WHAT do Chris Martin, Bono, and Liam Gallagher all have in common? Aside from the fact that they’re three of the most successful musicians of the 21st century, they’ve also all been affected by tinnitus.
Characterised by hearing sounds in the ears or head which aren’t from an external source — such as ringing and buzzing, or even roaring, whooshing and clicking sounds — tinnitus can take a number of different forms.
But the fact that others can’t hear these sounds doesn’t make them any less real — or bothersome — for the person experiencing them.
So what exactly is going on, and what do you need to know?
“Tinnitus is a frustrating condition that produces a constant sound in one or both ears,” says Dr Sarah Brewer, medical director at Healthspan (Healthspan.com).
“It’s not a disease or illness,” she adds, explaining that tinnitus is usually related to an underlying physical or psychological problem.
A common condition
“Tinnitus can affect anyone, and it’s found in men and women equally.
“It may occasionally occur in children but most commonly affects those of between 40 and 70 years of age,” says Brewer.
While some people might experience the same sound in both ears, others may hear one type of sound in one ear and a different sound in the other.
Dr Brewer explains that it’s estimated that around 10% of the population frequently experience tinnitus.
For around 5% of these, the problem is persistent and troublesome, affecting quality of life by preventing sleep, for instance.
A range of causes
Although the causes of tinnitus aren’t always fully understood, it can be triggered by many factors, says Brewer.
Exposure to loud sounds, such as loud music or machinery, is one of the most common causes of tinnitus, as it can cause permanent damage to the cells of the cochlea — so musicians and street repair workers are among those most at risk.
“Hearing loss, poor ear hygiene, mental health issues and your brain being unable to control your reaction to specific sounds can all contribute to tinnitus too,” adds Brewer. “Other medical conditions and certain medications can also play a role.”
According to Brewer, a build-up of wax in the ear is the most easily remedied cause.
Other health issues that cause tinnitus include a viral infection of the inner ear (or ‘labyrinthitis’) and Meniere’s disease — a condition in which fluid pressure in the inner ear increases, which can also cause severe dizziness and nausea and a sudden reduction in hearing.
Tinnitus can also be caused by taking certain medications.
“More than 200 different medicines are known to damage the ears and can cause tinnitus or problems with balance,” says Brewer.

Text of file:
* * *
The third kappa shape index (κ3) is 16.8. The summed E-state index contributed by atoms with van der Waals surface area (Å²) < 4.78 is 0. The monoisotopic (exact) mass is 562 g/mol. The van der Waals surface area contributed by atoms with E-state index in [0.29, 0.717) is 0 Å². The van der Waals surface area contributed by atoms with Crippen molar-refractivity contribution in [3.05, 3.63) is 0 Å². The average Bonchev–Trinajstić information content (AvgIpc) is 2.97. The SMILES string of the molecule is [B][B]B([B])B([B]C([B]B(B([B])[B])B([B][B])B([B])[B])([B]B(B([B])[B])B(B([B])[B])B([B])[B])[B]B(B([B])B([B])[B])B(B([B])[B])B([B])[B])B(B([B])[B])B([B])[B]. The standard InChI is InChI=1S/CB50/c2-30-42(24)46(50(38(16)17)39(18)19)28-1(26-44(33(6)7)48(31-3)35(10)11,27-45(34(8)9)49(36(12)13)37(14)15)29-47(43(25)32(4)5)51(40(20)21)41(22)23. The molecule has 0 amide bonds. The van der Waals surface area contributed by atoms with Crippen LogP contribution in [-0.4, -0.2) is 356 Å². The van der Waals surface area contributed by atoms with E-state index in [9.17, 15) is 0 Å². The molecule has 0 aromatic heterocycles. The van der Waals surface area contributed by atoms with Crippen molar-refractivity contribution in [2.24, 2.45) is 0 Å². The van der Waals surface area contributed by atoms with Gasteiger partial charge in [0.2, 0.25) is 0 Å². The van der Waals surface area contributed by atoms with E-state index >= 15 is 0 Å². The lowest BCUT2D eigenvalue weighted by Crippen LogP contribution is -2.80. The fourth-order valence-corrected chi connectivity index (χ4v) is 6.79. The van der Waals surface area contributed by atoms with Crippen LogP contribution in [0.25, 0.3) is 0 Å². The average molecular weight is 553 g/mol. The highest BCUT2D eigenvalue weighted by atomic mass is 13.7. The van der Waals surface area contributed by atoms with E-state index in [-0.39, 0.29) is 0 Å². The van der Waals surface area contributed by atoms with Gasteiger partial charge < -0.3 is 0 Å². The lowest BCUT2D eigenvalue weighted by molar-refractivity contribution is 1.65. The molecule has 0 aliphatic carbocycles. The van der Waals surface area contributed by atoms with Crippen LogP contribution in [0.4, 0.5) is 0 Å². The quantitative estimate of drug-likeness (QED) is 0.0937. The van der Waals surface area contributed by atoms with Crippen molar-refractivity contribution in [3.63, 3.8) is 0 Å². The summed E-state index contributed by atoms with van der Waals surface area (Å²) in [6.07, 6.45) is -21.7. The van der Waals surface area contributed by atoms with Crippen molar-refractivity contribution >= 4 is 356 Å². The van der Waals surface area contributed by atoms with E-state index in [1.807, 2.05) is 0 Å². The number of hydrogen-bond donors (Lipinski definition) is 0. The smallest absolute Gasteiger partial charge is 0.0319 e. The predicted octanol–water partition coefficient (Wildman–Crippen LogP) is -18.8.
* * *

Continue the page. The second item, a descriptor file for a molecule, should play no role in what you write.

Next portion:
“These ototoxic drugs include high-dose aspirin, quinine, certain antibiotics and some cancer treatments, such as cisplatin and carboplatin.”
If you’re concerned that any medications you’re taking could be causing tinnitus, speak with your pharmacist and book in to see the doctor — they may be able to prescribe an alternative, or offer additional advice for managing symptoms and side-effects.
Help is available
While many people experience occasional bouts of tinnitus, for some people it can be an ongoing and significant problem.
If this is the case, it’s important to get things checked out — and there are several therapies and solutions that can help.
If a build-up of wax is ruled out, an audiology examination may be recommended— particularly if the tinnitus is only on one side, pulses in time with your heart rate, is associated with hearing loss or difficulties, or has persisted for six months or longer.
Tinnitus might be something you have to live with — but that doesn’t mean the situation can’t still improve.
Cognitive behavioural therapy (CBT) is a talking therapy that helps to change how you react to tinnitus, and this can be very helpful.
“It doesn’t eliminate the sound but reduces any negative responses, such as feelings that tinnitus is unpredictable or that you have lost control,” says Dr Brewer.
“Many studies confirm that CBT is effective in reducing annoyance, anxiety and distress by helping you become more used to the sounds you are experiencing.”
The National Health Service in the UK says that tinnitus counselling can aid you in learning more about your tinnitus and finding strategies to cope with it. Severe cases may also be referred to tinnitus retraining therapy, which uses sound therapy to help reduce the perceived loudness of the ringing, roaring or whistling.
Brewer believes that diet can also play a role in some cases.
She suggests trying a ginkgo extract, which she believes can improve blood flow to the inner ear, and possibly help tackle vertigo and tinnitus where symptoms are linked with abnormal circulation.
“An analysis of six trials carried out in 2004 found that 21.6% of those taking ginkgo biloba for tinnitus experienced benefit,” says Brewer. However, only 66 patients were involved in the trial, so more research needs to be done.
As with many things, prevention is always better than cure and the general advice is to try and avoid being exposed to overly loud music and ongoing noise as much as possible.
Think twice before standing by loudspeakers at gigs or on nights out, and when you can’t avoid being around loud sound, make sure you wear suitable protection for your ears.